However, eventually we established a small standing army, but when the Civil War comes, we expanded exponentially to fight this internal fight. But then after the Civil War, what did we do? We downsize again. We have a relatively small footprint militarily. And then, as the 20th century comes in, as America expands, I'll call it empire or influence overseas, we'll grow the military a little bit but not necessarily very large. During the First World War, we'll do the same thing again. We'll build a large military. We'll go to war against the Kaiser, and then immediately after the war, what did we do? We downsize yet again, and it remains that way up until our involvement into the Second World War. And of course, we build up to a 12, 13, 16 million man army depending on what year you're looking at if you're counting. And so, we build this very large military, and then what we do in 1946? We demobilize, and everybody goes back home, and they have 2.3 kids and they live in the suburbs, as we well know. And it becomes consumer culture and those things we're aware of.
However, here's where it's different. With men like William Borden and with NSC-68, what we're saying now is the United States must have a large standing and powerful peacetime military. That is a significant break in the American tradition.
That's such an excellent point, and the film does give us insights into that, about how you're going to see this massive national security establishment come about, right? Attached to this really semi-permanent large military, and this focus on secrecy that's there at counterespionage and espionage. And on the American side, the fact that once it comes out about Fuchs working for the Soviets less than six months after the Soviets test their first atomic bomb, this kind of fear, if you will, paranoia that connects directly to a figure like Senator (Joseph) McCarthy from Wisconsin. This definitely has no small ties to what happens to Oppenheimer and his whole issue of his security clearance.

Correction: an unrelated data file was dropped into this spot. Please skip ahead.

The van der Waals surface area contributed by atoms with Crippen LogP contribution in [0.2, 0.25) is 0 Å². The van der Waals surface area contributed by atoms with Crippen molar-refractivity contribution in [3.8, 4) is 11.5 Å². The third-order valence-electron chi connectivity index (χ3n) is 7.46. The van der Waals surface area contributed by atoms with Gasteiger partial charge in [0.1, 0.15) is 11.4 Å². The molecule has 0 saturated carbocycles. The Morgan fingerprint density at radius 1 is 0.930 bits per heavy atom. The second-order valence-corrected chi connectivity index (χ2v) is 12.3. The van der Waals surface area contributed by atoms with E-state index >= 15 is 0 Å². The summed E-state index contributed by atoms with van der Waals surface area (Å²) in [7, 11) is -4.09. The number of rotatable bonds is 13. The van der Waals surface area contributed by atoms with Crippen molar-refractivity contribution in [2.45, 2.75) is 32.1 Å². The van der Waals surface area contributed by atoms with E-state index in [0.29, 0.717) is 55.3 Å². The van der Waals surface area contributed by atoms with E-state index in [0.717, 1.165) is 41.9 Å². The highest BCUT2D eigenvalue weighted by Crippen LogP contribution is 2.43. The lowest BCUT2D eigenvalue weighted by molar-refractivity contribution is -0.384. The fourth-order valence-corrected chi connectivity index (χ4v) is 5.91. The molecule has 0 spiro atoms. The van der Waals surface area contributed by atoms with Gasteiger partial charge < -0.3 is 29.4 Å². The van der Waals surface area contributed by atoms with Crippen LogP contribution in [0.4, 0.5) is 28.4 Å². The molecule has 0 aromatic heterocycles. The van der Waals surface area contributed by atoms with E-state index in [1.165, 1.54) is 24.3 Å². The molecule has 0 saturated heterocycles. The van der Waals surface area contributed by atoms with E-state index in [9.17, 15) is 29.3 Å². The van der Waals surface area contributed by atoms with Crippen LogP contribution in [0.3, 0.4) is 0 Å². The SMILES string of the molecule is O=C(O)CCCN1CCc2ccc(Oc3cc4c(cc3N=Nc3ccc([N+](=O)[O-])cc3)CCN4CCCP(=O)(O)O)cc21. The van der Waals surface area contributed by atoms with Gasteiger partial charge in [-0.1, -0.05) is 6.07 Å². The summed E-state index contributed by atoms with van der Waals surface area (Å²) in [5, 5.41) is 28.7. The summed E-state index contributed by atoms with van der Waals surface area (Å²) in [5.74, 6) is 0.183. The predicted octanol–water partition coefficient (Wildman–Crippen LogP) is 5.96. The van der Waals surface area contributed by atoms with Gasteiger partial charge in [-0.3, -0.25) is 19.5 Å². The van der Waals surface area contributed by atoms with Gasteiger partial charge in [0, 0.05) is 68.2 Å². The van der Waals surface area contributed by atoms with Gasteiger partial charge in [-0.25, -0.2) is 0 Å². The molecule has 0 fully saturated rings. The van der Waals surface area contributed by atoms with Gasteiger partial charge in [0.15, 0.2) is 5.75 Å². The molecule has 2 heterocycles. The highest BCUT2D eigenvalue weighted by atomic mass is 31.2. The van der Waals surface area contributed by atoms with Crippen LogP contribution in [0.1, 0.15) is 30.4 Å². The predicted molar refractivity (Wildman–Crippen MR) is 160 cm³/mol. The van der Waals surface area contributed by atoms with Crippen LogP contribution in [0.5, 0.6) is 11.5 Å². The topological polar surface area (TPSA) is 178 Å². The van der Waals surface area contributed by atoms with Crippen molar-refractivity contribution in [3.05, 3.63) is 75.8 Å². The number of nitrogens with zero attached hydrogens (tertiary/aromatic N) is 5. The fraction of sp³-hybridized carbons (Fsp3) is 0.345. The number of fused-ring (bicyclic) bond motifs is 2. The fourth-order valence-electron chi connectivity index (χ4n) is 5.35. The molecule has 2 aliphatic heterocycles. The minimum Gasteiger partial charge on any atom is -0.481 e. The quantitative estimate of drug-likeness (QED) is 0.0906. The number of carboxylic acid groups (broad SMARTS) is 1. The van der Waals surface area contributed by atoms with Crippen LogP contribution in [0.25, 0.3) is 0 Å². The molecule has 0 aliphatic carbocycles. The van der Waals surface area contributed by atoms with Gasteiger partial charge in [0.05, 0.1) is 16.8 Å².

It's also, I think, worth noting for the audience (that) on the Soviet side, from their vantage point since the US had kept them out of the Manhattan Project, they themselves are always concerned about what the US is doing. And so, there's this kind of dynamic that comes into the early Cold War where neither side—this is certainly true even before ’47—can really trust the other in terms of what they're willing to share despite people like Oppenheimer, the Soviets themselves will have, they already have a figure like Beria and a secret police. They too will build up this gigantic national security establishment. They had really built the Red Army. The Red Army, in fact, had been decapitated during the purges in the late 1930s and then is built back up during World War II. Not surprisingly, 34 million people serve in the Soviet armed forces.